That is why we hear people say things like: 'getting fired was the best thing that ever happened to me'. They likely hated their job, were to afraid to leave a stable paycheque, but since the decision was made for them they were then free to move in a direction of their choosing. We change. What made us happy and brought us satisfaction at 20, becomes different at 30, or 50.
So how do you know when it is the right time to make a move if you are unhappy about an aspect of your life? Do you have to wait for someone else to make the decision for you? Do you have to wait until you just can't take it anymore and you have a breakdown? When to initiate change is something I have struggled with over the years...
In an earlier post, I discussed the importance of Respecting Capacity.
But I've come to appreciate another facet of capacity that relates to our business - viewing capacity as an asset in your business and leveraging it for maximum profit.
Used to be that I got nervous if I was booked up for less than 3 weeks in advance. I was used to being booked 6 - 12 weeks out and that demand felt good, felt secure.
But these days...
The idea for this list came from a list Chase Jarvis made for Creatives, which was a variation of a list Guy Kawasaki made titled What I Learned From Steve Jobs.
Here is what I believe when it comes to running a small painting business:
1. There is no substitute for craftsmanship. Be wary of jobs where craftsmanship is not valued. Quality work should be non-negotiable.
2. Work begets work. Not busy enough? Get out there and add value somehow. The easiest way to find work is to be busy working. Too busy doing jobs you hate for people you don't like? Stop doing that, otherwise you will get more of it.
3. Profit is a proportional bi-product of the value you create.
‘FOLLOW YOUR PASSION’ '
FIND YOUR PURPOSE'
‘DO WHAT YOU LOVE’
These have become the de-facto career advice you hear these days. It’s as if we all need to be doing something incredibly inspiring and challenging in order to feel time spent at work is worthwhile. Does work need to be a spiritual, higher-calling endeavour to be satisfying?
Oscar Wilde is quoted as saying, ‘Everything popular is wrong’. Could today's popular career advice be wrong?
When we started our small contracting business, time is something that we invested heavily. Funds and experience and equipment may have been minimal, but time is something we all get an equal allotment of. If working for ourself is a priority, we will spend as much time as needed to get it off the ground.
The danger is that we stay stuck in departure mode. Imagine being on a long journey aboard a jetliner that was in lift-off mode for the entire 12 hour trans-atlantic flight. How stressful! Take off is exciting, but everyone's happy to sit back, take a deep breath and order a drink once everything is under control...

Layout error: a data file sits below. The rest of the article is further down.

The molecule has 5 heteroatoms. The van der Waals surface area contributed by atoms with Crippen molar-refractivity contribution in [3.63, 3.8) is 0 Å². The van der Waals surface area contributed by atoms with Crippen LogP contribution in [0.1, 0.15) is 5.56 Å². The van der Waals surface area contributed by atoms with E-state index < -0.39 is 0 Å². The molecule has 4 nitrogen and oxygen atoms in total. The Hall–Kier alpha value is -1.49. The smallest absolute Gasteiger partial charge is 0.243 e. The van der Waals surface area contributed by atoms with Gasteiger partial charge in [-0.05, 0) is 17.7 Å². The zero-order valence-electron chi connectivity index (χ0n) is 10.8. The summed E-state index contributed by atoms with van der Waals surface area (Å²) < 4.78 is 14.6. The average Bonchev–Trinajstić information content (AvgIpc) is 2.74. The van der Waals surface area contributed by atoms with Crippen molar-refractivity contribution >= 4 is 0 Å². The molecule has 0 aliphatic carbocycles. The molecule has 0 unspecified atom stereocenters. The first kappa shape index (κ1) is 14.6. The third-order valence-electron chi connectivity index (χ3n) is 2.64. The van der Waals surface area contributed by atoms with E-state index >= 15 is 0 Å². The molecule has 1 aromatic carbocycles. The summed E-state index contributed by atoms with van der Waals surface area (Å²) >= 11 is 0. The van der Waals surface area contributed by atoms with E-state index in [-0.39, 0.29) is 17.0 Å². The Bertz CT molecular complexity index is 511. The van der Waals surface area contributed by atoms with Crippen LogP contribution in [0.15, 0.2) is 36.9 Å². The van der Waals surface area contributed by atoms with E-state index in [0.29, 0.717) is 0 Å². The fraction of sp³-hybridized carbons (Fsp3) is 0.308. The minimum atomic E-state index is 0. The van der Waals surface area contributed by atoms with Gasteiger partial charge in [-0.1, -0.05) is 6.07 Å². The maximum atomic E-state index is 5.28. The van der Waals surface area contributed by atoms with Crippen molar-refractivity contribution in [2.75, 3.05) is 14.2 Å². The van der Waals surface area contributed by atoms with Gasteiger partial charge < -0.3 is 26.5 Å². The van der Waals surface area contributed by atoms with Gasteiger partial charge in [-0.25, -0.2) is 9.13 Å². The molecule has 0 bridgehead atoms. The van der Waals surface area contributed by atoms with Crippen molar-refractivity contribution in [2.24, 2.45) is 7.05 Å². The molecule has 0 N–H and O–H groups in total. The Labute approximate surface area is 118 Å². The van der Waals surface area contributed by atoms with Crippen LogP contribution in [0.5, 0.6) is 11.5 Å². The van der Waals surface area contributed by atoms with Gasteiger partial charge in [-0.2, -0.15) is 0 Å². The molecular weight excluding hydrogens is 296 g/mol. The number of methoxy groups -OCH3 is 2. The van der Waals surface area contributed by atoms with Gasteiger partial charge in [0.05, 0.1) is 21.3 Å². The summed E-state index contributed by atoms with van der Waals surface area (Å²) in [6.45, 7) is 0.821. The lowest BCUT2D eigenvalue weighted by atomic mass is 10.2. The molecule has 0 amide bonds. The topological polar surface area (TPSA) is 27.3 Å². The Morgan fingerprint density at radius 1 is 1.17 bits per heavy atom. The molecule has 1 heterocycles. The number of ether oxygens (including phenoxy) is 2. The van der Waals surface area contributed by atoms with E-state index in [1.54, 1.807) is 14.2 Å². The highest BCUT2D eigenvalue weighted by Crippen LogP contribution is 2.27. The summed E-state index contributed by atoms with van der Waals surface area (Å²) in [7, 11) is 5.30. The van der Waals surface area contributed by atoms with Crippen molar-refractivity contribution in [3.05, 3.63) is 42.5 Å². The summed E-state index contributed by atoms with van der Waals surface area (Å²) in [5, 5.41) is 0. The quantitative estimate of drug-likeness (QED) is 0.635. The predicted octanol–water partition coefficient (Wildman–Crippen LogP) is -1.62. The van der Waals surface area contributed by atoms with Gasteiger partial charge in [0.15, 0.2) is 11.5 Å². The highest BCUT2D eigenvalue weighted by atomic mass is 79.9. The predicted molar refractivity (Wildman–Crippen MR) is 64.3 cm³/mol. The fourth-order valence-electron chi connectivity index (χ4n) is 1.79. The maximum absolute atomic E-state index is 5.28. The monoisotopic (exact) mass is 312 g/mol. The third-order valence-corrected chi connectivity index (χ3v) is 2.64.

As entrepreneurs we must be effective problem solvers. Problems come in all variations: financial, health, technical, scheduling, staffing, etc. One type of problem that we will eventually encounter is people problems.
People problems can be particularly difficult to handle if you have an aversion to confict. Many people would rather experience just about anything but having to confront someone about a problem. I know, I used to be one of those people, and I still have to fight that tendancy. And that is a benefit of the road we travel as business people...it exposes our weaknesses and provides opportunity to confront them one way or another before you can achieve success. Learning to deal with people problems is one of the biggest hurdles facing a start-up. We all want to be liked and we all hope to get along with others, but things can go pear-shaped pretty quickly when mixing money, deadlines, personalities and expectations.
So here are 4 things I have found that help to difuse potential hot spots...
If each party in a transaction over-delivered by 5%, what room would be left for disagreement?...
Over the years I've noticed that there are 3 quick, free and easy things that most experienced painters refuse to do that holds their quality back from producing professional results:
1. Caulk with a wet finger or rag, prior to painting. This reduces drag, leaving a smoother finish on the bead of caulk. It also prevents building texture with drag lines and tiny chunks of semi-dry caulk. The caulking deficiencies only look worse once painted, so proper application will give a better paint finish. Caulking applied after the painting is done will eventually collect dust, discolour and look unprofessional in a short time. Caulking requires top-coating with paint...
Storage of equipment in work vehicles has been an almost constant irritation of mine since I started working for myself 13 years ago.
Over the years I've worked out of old beater trucks (large and small), an SUV, a cargo trailer, new trucks (large and small), an old van, and even commuted out to one job in the country on my scooter one summer.
I've noticed that with my (and many colleagues) extended cab work trucks, the back seat area is usually full of equipment. Some tools and materials need to be protected from the rain, snow or thieves. It almost always ends up a mess, unstable and impractical, because the floor is uneven. Well one day a couple of months back I had enough and pulled into the hardware store and built myself a simple set up that has worked much better...
You might be thinking about taxes at this time of year. And that maybe causing you some stress.
Or you may be feeling taxed by the stress of a busy painting season just ahead.